Brandon Kathman For Immediate Release:
Sr. District Executive 10/17/2022
First responders share skills with local Scouts
Over 125 Scouts from across southeastern Michigan gathered at Orion Township’s Camp
Agawam on Oct. 15 for an “Emergency-o-ree,” a campout where first responders offered
experiential training for responding to emergencies.
“I’m so grateful for all of the volunteers that created this hands-on learning experience, especially
the first responders,” John Pineau, program chair for Scouting’s local Pontiac-Manito District,
According to Pineau, Orion Township Fire and Rescue, West Bloomfield Fire and Rescue, Star
EMS, the Oakland County Dive Rescue Team and the Lake Orion Police Department all ran
stations during the campout. The Oakland Township Fire Department’s Fire Safety House, a
trailer converted to simulate a burning building, was parked on site for Scouts to practice safely
escaping a house fire.
Event organizer Tom Houlihan, a sheriff’s deputy in Oakland County, said the event was the result
of years of planning.
“In all honesty, I feel a sense of relief and gratitude that it went so well,” Houlihan said. “It was a
good day; the kids had fun, and it was very gratifying.”
In the afternoon, older youth participants faced a surprise “mass casualty drill.” Twelve event staff
members donned latex wounds and staged a mock accident for Scouts to practice first aid. Some
posed as burn victims, while others nursed fractured limbs. On arriving at the scene, Scouts had to
determine which victims to treat first and how to ultimately evacuate them.
“I hope younger scouts learned more about first aid and how to handle stressful situations,” Life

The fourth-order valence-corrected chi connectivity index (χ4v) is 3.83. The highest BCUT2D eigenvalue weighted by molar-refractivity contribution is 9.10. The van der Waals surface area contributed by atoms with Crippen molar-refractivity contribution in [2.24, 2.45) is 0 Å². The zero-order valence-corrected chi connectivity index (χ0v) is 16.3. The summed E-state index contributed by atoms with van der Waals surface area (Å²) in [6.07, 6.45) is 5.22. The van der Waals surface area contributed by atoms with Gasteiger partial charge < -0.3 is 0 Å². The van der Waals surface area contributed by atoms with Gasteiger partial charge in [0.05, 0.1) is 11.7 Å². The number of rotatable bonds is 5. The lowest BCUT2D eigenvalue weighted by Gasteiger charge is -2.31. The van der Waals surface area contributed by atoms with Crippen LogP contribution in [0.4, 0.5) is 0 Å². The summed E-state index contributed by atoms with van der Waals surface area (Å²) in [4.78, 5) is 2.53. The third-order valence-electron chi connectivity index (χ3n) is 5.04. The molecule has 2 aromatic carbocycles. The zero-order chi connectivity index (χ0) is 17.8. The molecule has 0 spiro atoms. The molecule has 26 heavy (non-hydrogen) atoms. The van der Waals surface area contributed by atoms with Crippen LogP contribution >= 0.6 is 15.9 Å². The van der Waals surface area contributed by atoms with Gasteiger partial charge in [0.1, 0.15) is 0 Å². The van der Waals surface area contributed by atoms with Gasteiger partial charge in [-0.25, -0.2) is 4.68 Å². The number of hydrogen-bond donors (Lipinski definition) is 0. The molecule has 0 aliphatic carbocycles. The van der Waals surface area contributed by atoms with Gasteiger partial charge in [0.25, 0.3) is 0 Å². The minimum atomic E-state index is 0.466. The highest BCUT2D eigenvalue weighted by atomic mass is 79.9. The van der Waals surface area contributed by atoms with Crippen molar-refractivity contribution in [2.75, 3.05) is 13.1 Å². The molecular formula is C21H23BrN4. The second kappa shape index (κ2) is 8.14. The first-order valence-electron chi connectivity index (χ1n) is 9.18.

Scout Paavo Nurmi, 17, said.
After completing the drill, the youth were given feedback on the choices they made during the
exercise. According to Houlihan, the simulation provided a safe environment to learn from any
“The next time you do this, it may be real blood, real broken bones and real fire,” Houlihan told
participants during the debriefing. “You may need to be a hero.”
Scouts to host pancake breakfast for Ukrainian refugees
The scouts of Troop 189 will host a pancake breakfast in partnership with Clarkston United Methodist Church on April 16, the proceeds of which will help those displaced by the war in Ukraine.
“After watching the news, we were inspired to find a way for Troop 189 to help,” Ryan Snudden, 17, a scout with Troop 189, said.
According to the troop’s leaders, a former scout now living abroad gave them the idea for the fundraiser. Eagle Scout Oskar Benson and his family moved from Clarkston to Kraków, Poland, in 2022. Since the invasion began in February, as many as 2.5 million Ukrainian refugees have sought safety in neighboring Poland, according to the Polish Border Guard. Twelve of them found it in the Benson family home.
“Being able to help provide these people a meal, a shower, clean clothes, and a safe place to rest when they need it the most has been an extremely rewarding and satisfying way to serve,” Julie Benson, Oskar’s mother, said. “I’m glad we are here and able to make their lives a little easier and help them regain their dignity during this tragic time.”
The funds raised during the event will be earmarked and divided between three nonprofits presently supporting Ukrainian refugees: the United Methodist Committee on Relief, the Plast National Scout Organization of Ukraine and the Polish Church of Jesus Christ of Latter-Day Saints.
“The conflict overseas has weighed heavily on our hearts and minds,” Assistant Scoutmaster Ryan Weaver said. “I believe we have an amazing opportunity here to not only do something good for those in need, but also teach the youth in our program a valuable lesson.”
The breakfast will be served in the community center of Clarkston United Methodist Church, and diners can be seated at any time between 8:00 and 11:00 a.m. Plates will include pancakes with a side of sausage. Adults eat for $10, while those 10 and under are only $5. Children under 3 eat for free, and gluten-free options are available. The troop can accept cash or checks, but not cards.
“The Scout Oath charges us to help other people at all times,” Weaver said. “It’s my hope that the scouts walk away from this experience having learned how easy it is to keep this promise, even on a large scale.”